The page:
So the Bora is made of some clever breathable and durable material. 4-layer 320D reinforced panels can also be found at the usual high wear areas such as the knees, elbows, seat and socks. A quality build that looks to be up to the task of taking on several years of kayak fishing abuse!
Lets start with the top half...
The Bora has built-in fabric socks XP 4-layer material with Nylon 320D soles. Built-in socks are great. They keep your feet dry and this allows you to wear a pair (or several pairs) of thermal socks beneath these to keep your feet warm. Cold feet are a real session spoiler so keeping them warm is a priority.
As with all fabric socks, they are not designed to be worn without protective footwear. If not protected they will soon get holed or wear through. I'll be wearing my Palm Descender Boots over mine.
Lets try it on...
Time will tell how this suits performs but initial impressions are great!
Thermal Base Layers
The best way to stay warm is to use layers of thermals. This allows for flexibility - put more layers on when its colder, and less layers on when its warmer. When choosing a set of paddling thermals there are a number of characteristics you want to look for. You want them to be lightweight and warm but at the same time you want them to be breathable and fast-wicking to move water vapour (sweaty air!) away from your body quickly.
Many people make the mistake of using standard cotton-based thermals - great for under a pair of jeans or trousers but in the often humid environment of a drysuit these will hold water against the skin. This water will cool down leaving you feel very cold. Good thermals aren't cheap but they may well save you having to cut a session short because you are shivering....can we put a price on that?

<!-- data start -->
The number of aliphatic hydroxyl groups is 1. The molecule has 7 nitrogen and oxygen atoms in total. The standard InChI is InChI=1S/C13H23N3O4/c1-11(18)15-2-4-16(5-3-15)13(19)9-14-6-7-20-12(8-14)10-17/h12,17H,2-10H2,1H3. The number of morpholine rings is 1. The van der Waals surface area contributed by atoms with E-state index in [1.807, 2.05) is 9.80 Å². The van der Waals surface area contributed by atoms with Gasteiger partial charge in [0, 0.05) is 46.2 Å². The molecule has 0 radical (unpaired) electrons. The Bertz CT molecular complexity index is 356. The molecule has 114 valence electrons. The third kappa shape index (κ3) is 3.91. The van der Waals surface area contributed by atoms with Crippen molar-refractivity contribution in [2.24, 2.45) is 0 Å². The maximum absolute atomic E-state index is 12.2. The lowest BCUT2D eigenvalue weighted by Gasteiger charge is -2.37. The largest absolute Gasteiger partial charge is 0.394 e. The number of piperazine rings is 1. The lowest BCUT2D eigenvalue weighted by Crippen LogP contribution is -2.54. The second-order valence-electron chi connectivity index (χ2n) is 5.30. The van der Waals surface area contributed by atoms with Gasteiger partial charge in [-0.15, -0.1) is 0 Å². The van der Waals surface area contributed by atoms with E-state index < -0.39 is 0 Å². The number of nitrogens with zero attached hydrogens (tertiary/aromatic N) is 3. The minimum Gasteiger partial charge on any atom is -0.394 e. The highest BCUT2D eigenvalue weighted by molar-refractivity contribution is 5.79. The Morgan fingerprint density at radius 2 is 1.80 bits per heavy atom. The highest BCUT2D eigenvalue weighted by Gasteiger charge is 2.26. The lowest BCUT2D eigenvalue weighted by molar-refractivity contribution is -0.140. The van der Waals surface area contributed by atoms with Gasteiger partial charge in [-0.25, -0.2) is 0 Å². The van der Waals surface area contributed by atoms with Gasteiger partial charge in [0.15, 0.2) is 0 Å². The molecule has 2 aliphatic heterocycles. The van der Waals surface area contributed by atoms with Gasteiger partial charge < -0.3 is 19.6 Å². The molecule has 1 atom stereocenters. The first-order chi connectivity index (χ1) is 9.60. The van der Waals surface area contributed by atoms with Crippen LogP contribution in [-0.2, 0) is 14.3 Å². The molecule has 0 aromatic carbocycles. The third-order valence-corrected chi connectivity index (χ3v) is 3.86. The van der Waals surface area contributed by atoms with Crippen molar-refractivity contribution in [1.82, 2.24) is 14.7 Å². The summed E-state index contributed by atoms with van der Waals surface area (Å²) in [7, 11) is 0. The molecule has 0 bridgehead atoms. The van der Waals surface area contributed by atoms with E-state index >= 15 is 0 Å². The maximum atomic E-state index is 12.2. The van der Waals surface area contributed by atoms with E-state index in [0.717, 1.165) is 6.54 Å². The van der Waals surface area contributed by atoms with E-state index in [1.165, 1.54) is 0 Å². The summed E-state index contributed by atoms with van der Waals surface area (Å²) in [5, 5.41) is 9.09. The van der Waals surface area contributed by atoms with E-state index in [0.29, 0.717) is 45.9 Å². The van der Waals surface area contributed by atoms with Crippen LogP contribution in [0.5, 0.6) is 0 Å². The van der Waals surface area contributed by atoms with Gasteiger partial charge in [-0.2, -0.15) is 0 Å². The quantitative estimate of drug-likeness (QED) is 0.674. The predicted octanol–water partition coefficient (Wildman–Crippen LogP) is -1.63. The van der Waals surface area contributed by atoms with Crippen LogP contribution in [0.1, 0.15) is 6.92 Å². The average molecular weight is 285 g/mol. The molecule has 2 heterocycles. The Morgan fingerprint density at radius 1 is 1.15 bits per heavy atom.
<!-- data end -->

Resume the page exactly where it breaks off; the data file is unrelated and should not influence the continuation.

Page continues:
I'll be using a Palm Tsangpo Zipped Top, Seti Pants and Tsangpo Socks as my main thermals layers. A good quality Thinsulate hat will also be worn when it is particularly cold to prevent heat loss from the top of my head.
There is a dropped rear hem to help keep your lower back covered when in the seated position.
It's a shame that Palm don't also produce Tsangpo Thermal Pants (perhaps they are in the pipeline?) but they do produce Seti Thermal Pants which are the next best thing! I have now been using these for nearly 9 months both on the water and as an everyday thermal off the water (even as i am typing this). They are great!
The Seti Pants are made from waffle fleece which provides excellent thermal properties whilst remaining breathable to wick moisture away from the body. The lined waist hem grips the body well and doesn't itch after long periods.
Cold feet. They can ruin a session.
Once the cold has set in there is no shifting the often painful experience. Keeping my feet warm is a priority. The built-in fabric socks of my Atom Bib and Bora Drysuit mean that i can wear thick thermal socks beneath these to keep my feet warm. Over the top of thick socks i also wear a pair of Tsangpo Thermal Socks.
These are made from the same warm and stretchy Pontetorto fleece‚ with Polygiene odor control treatment that the Tsangpo top is made from. They have a 3D design to fit the shape of your foot comfortably. They do the job admirably.
On the Water
The Bora performed well and i stayed completely dry - this was properly tested by jumping in! It was comfortable whilst paddling with no restrictive areas in the suit. The hood came in handy and was easy to unroll on the water. The little tie-back button on the storm collar opening is great for paddling with the collar down as it stops it flapping in your face. The whole suit just feels great and you can tell it has been built for paddling in. The thermals did their job too, even when i was flailing about in the water!
How much and where to buy?
The Palm Bora Drysuit retails for £649.95. Offers can usually be found and Cornwall Canoes have them at a good price - click here for more info.
The Palm Tsangpo Zipped Top retails for £69.95, and the full suit retails for £99.95. The Palm Seti Pants retail for £39.95 and the Tsanpo Socks retail for £14.95. Again Cornwall Canoes stocks these thermals - see here.
Kit yourself out with decent winter wear and you will be happy paddling even when the weather is against you!